In 2007 the real estate market was in a good place. Homes were being bought and sold at excellent prices, rates were decent, and everything was running smoothly. Then, it all took a turn for the worst. The economy had a bit of a meltdown; the real estate market suffered. Homes stopped selling like hotcakes, values dropped, loans were harder to procure. It wasn’t the economic depression of the 1930’s but it put a lot of people in a really difficult spot. However, one good thing did come out of that situation, and that was a drop in interest rates. The FHA rates today are where they are at largely because of that economic spill.
Your Finances and Fees
Purchasing a home requires a large financial commitment, one that you have to prove you are able to meet each month. The state of your finances will determine multiple factors on your loan when it comes time to purchase; if your finances are in a terrible place you will not be able to qualify for the loan at all. So it’s wise to keep this in mind when you start looking to purchase.
The minimum qualifications for a federally backed loan require that you have two years of work history with the same employer, and you have to have a credit history that shows improvement over that two year period. Your score can be lower with a federally backed loan than it would need to be for a conventional lender, but if it has dipped below 600 you may not be able to qualify. The actual credit score necessary for approval will vary per lender. While the FHA rates today are lower than they were five years ago, as with any loan, the rates will change depending on your financial footprint. This is why it is so important to get your finances in the best working order possible. It may not be perfect, but if you can remove some of those blights, you’ll get a better rate. And even a half a percent difference on the interest rate can mean thousands of dollars saved on the loan.
All loans come with fees attached to them, whether they are federally backed or conventional. The fees associated with a federal loan are different than those of a conventional loan, however. A traditional loan requires that you have a credit score that is over 700, usually 740 is preferred. You also need to be able to put a decent down payment on the house. If you are able to do 20% of the value, that is ideal. However, that number will be determined by your lender. FHA loans are a bit different. They are easier to qualify for, but they do have strings attached. Because these loans are federally insured, you will be required to pay mortgage insurance on the loan. This is an added fee that is intimidating to some homeowners, especially since the mortgage insurance fee has been on the rise over the previous years. In addition to the insurance fee, the closing costs are sometimes higher than they are on traditional loans. That being said, these are often worked into the loan or worked out through other sources, so you don’t always end up paying those up front. Bear in mind that while there can be additional fees associated with these loans it doesn’t mean it’s not worth it. Take into account the FHA rates today and the options available to you with your current financial situation. You may find that a federally insured loan is your best option.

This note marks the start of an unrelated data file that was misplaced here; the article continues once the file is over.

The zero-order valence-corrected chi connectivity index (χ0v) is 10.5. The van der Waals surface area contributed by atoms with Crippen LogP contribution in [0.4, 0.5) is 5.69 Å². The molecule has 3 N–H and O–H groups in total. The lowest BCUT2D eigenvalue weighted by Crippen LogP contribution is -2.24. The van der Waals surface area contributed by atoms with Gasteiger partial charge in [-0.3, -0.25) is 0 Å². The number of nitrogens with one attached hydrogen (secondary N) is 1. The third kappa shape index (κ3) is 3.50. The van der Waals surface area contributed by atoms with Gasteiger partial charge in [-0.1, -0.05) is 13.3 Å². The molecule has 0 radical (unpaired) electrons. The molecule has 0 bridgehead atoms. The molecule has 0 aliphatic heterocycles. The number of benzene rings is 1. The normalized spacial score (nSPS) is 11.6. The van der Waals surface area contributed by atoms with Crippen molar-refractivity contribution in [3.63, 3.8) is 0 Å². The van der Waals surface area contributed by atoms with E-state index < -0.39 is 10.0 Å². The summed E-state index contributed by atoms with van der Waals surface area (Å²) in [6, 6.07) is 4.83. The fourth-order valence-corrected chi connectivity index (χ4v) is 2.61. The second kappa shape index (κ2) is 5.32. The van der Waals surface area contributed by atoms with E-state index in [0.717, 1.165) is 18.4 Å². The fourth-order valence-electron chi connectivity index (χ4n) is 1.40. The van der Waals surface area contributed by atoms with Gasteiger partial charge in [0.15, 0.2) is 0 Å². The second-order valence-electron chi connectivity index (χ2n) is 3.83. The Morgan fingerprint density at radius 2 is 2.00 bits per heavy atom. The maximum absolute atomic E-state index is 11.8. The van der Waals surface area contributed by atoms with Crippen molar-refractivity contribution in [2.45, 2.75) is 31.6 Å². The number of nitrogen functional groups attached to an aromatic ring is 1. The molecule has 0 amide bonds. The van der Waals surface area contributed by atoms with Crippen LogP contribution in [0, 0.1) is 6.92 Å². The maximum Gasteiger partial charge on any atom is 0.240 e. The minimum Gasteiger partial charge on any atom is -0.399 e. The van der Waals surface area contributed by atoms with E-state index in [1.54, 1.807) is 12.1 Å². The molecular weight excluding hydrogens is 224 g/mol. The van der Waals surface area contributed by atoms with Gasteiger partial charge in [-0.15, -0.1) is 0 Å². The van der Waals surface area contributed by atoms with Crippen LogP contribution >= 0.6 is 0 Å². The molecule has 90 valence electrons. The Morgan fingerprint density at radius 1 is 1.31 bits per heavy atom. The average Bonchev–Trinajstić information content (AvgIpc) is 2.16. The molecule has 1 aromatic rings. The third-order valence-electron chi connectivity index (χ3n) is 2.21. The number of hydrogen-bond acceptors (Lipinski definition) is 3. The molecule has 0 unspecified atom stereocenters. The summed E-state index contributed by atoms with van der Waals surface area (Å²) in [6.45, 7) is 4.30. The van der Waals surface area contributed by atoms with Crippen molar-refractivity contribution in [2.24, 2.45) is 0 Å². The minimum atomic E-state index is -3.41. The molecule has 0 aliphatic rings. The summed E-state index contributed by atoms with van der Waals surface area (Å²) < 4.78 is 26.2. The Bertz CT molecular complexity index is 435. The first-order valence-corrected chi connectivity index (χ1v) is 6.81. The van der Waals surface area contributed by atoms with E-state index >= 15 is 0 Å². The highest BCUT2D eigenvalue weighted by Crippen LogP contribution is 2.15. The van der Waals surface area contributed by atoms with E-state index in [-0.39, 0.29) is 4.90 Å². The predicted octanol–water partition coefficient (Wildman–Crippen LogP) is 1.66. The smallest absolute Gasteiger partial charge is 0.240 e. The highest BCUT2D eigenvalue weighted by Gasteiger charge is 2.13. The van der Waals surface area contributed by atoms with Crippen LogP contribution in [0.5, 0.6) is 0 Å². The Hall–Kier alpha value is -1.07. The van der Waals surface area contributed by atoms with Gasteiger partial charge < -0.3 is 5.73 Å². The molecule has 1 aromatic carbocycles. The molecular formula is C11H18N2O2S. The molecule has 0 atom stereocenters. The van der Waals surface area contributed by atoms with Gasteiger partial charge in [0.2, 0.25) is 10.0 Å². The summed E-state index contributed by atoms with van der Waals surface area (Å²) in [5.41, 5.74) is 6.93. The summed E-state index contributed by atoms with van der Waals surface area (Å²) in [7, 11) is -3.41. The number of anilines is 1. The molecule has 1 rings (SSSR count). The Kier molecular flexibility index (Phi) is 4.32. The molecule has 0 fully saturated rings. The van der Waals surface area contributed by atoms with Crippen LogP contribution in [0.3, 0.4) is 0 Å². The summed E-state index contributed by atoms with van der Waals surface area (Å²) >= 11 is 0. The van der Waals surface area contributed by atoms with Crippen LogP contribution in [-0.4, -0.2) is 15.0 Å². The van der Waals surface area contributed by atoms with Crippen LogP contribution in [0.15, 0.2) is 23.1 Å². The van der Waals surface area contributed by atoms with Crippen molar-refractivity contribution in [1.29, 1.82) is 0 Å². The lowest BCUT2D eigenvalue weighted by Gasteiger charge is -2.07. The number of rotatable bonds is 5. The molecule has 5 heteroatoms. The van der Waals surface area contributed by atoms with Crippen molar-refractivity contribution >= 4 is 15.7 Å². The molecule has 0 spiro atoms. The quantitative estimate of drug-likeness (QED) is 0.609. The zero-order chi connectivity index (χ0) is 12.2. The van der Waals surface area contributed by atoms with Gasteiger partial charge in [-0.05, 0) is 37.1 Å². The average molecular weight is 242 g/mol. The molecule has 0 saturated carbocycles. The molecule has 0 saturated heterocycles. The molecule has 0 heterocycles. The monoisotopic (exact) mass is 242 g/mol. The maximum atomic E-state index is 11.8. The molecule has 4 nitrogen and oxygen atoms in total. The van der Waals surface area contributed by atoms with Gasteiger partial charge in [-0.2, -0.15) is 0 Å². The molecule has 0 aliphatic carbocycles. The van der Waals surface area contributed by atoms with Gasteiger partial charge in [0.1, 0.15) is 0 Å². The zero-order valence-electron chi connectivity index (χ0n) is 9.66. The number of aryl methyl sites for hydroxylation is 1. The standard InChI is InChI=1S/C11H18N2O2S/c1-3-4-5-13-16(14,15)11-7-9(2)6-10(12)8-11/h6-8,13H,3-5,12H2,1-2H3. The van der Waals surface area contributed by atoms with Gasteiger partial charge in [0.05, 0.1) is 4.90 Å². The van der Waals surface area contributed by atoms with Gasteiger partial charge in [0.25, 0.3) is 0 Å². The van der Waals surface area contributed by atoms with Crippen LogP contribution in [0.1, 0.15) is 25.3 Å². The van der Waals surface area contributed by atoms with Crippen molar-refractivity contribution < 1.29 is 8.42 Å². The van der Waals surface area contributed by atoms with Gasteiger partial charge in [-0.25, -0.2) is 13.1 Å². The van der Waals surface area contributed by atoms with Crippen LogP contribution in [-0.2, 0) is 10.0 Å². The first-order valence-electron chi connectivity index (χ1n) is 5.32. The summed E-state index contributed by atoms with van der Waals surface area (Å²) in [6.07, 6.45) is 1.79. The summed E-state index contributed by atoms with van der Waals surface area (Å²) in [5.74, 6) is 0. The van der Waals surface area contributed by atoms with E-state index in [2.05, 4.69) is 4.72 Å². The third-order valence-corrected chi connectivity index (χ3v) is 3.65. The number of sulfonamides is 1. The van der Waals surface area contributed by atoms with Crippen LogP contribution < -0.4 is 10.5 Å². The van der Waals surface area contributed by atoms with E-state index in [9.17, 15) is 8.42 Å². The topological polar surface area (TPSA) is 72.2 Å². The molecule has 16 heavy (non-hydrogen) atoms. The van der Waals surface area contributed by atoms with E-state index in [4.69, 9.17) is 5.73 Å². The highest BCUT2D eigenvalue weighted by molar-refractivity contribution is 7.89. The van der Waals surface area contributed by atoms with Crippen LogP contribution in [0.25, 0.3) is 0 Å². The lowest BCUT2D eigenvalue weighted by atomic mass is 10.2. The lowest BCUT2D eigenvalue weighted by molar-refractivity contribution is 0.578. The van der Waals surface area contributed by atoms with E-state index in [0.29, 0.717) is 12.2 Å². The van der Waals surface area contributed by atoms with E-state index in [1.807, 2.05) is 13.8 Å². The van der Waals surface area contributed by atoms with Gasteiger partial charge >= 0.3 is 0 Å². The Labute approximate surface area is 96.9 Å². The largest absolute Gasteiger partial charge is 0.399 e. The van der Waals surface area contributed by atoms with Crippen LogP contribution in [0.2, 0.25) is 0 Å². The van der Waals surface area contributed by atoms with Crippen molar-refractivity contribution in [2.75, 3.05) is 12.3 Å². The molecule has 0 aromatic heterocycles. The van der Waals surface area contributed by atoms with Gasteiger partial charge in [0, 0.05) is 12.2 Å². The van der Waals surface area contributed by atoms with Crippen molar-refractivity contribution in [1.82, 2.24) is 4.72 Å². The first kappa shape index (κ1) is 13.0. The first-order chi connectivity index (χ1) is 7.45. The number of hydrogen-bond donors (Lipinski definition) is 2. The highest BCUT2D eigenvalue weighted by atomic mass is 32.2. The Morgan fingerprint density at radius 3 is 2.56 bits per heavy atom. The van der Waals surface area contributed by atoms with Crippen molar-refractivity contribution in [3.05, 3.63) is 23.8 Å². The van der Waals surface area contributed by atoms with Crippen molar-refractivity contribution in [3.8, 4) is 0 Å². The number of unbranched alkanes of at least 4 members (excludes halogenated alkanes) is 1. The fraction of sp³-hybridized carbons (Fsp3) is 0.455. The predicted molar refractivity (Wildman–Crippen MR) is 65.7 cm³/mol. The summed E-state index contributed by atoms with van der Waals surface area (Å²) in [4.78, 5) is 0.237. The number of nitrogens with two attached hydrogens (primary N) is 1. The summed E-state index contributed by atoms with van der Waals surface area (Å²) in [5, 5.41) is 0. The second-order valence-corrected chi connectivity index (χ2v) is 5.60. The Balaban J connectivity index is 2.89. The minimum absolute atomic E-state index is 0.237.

When is the Right Time to Buy?
While there are plenty of factors that come into play regarding when to buy, it all boils down to your financial situation. Are you in a place where you can afford a mortgage payment? Is your debt to income ratio low enough that a home loan would be less than 30% of your income? Do you feel comfortable enough to carry a loan? Some questions are personal, some financial, but they are questions you’ll want to ask. However, in terms of the real estate market the answer is yes. It is a good time to buy. FHA rates today are lower than they have been for a while, but they seem to be trending up. If you’re in a good place financially, you may want to take advantage of them before it’s too late.